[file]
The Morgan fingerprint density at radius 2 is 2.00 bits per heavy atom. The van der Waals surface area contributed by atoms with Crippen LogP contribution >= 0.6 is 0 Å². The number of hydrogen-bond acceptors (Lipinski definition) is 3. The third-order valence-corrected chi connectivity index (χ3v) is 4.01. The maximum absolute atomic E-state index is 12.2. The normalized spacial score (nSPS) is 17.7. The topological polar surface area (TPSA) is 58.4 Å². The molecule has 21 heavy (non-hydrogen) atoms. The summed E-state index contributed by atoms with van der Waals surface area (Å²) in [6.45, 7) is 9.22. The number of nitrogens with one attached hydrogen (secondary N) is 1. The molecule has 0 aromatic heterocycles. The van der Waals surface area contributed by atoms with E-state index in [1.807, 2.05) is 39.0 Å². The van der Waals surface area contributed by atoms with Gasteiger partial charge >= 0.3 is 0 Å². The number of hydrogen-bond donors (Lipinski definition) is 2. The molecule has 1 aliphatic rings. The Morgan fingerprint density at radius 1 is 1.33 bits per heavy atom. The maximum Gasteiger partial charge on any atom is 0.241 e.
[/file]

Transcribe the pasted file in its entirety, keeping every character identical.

The Morgan fingerprint density at radius 2 is 2.00 bits per heavy atom. The van der Waals surface area contributed by atoms with Crippen LogP contribution >= 0.6 is 0 Å². The number of hydrogen-bond acceptors (Lipinski definition) is 3. The third-order valence-corrected chi connectivity index (χ3v) is 4.01. The maximum absolute atomic E-state index is 12.2. The normalized spacial score (nSPS) is 17.7. The topological polar surface area (TPSA) is 58.4 Å². The molecule has 21 heavy (non-hydrogen) atoms. The summed E-state index contributed by atoms with van der Waals surface area (Å²) in [6.45, 7) is 9.22. The number of nitrogens with one attached hydrogen (secondary N) is 1. The molecule has 0 aromatic heterocycles. The van der Waals surface area contributed by atoms with E-state index in [1.807, 2.05) is 39.0 Å². The van der Waals surface area contributed by atoms with Gasteiger partial charge >= 0.3 is 0 Å². The number of hydrogen-bond donors (Lipinski definition) is 2. The molecule has 1 aliphatic rings. The Morgan fingerprint density at radius 1 is 1.33 bits per heavy atom. The maximum Gasteiger partial charge on any atom is 0.241 e.